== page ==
Victoria-based Sara Gross won Ironman Mont-Tremblant this past Sunday making her the 2014 Ironman North American Champion. It was Gross’s second Ironman win this season, having claimed victory at Ironman Brazil in May. The pro triathlete has the brains to back her fierce athleticism and has a PhD in women’s history. She is also a mom and coaches a number of athletes. We had a chance to catch up to her after Sunday’s win.
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TMC: How does if feel to be the Ironman North American champion?
Sara Gross: It hasn’t totally sunk in yet but so far, amazing, unreal, gratifying.
TMC: What did you think of the course and the crowds?
SG: The course is simply amazing. It has everything I look for in an Ironman course. Its pretty, hilly but not crazy-hard with fast, non-technical descents where you can truly fly. The run has some hills and some flats and good out-and-back sections where you can judge your competition. The spectators and support out there is as good as racing in Europe. I highly recommend this race.
TMC: Did you do any kind of Tremblant-specific training coming into the race?
SG: I did! I really wanted to be ready to take on the hilly course, so I did a strength-focus on the bike after IM Brazil. It was exactly what I needed for both the course and my confidence.
TMC: You are going to Kona in October having secured your spot in Tremblant, how will you balance recovery and training for Hawaii?
SG: After every Ironman, I take two weeks off from any official training program. I do some social swimming, biking and running, but nothing hard or long. Over the next couple weeks my coaches and I will set some objectives for the next training block and then I will get to work!
TMC: You had a mechanical on the bike that cost you a chunk of time. How did you stay calm and keep your head in the game?
SG: It’s hard to say how much time it cost me, but yes, I had an embarrassing mechanical issue on the bike. The day before the race the team at Cervelo had my bike working perfectly. I took it out for a spin and everything was smooth. Because it was raining buckets the day before the race, I brought my bike in the morning of the race. I must have bumped the rear brake in the car and didn’t check it again before the start. Big mistake. For the first part of the ride, I thought it was m, y legs that weren’t co-operating, but when I hit the quieter section near the end with the hills, I could hear the brake rubbing. I did what I could myself and then the race mechanic found me a little after the 100km-mark. Thankfully, the P5 has a great design for dealing with the brakes on the fly. He had me rolling in no time. The last 80km of the course I felt like I was flying. Keeping my head in the game was really the only option in my opinion. There’s always time to sulk after the race if required. This time however, there was no need .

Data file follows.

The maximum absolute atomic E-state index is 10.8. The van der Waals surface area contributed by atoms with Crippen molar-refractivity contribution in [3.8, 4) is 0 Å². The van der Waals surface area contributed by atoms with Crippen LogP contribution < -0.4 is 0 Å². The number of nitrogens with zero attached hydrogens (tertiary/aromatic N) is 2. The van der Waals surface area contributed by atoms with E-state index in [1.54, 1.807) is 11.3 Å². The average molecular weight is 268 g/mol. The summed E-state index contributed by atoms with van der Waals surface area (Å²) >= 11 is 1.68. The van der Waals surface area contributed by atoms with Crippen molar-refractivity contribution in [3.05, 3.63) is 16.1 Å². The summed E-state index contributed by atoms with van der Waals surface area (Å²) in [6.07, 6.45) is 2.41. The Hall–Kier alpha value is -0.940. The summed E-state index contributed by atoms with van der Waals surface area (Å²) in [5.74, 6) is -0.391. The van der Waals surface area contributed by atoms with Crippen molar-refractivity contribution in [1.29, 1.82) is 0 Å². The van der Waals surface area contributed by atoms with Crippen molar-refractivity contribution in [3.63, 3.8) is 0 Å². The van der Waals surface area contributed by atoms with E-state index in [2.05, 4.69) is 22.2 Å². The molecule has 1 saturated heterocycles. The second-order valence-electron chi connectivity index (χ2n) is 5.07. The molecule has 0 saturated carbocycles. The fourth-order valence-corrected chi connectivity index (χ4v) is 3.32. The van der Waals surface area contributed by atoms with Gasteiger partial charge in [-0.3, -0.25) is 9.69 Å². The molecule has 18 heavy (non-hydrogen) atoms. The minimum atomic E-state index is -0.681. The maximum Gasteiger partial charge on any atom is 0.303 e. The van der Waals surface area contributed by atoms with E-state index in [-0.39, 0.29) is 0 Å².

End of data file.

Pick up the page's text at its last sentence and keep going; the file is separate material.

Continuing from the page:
TMC: At what point on the run did you know you could win and when did you make your move?
SG: When I got off the bike and was “only” 7mins down, I started to feel it was at least possible. I knew I was willing to take some risks in order to win but Amber was fighting hard in the front especially considering she raced an Ironman only 3 weeks earlier. I ran on the upper edge of what I thought I might be capable of. I could tell from the splits that I was gaining and I finally overtook her at about the 30k mark. The last few kilometers were pretty ugly to be honest. I suffered for my early pace on the run, so I didn’t really consider it to be in the bag until about 41km. Then the gap was too big for her to make a comeback and the energy of the crowds were carrying me in!
TMC: How have you balanced being a mom with being a pro athlete?
SG: With lots and lots and lots of help!! Every professional athlete needs to have a team, coaches, physios, massage, sponsors etc… As a mom, my team also includes people who love and care for my daughter when I cant be there; my husband, his parents, my parents, my friend Shelley, our daycare people and babysitters. My daughter has definitely learned to be adaptable.
TMC: In what ways does your academic background (PhD in Ancient History and Religion) find its way into sport?
SG: Interesting question. If you had asked me this a year ago I would have said it doesn’t. My PhD is really in women’s history. At the time, I wanted to contribute to the ongoing need to write women back into the pages of history where they belong! There has been a recent movement amongst the pro women to take care of the inequalities and inequitable rules we have in our sport such as having equal numbers of men and women in Kona and taking measures to make sure we have a fair race. I definitely feel equipped to stand up and make my voice heard on these issues!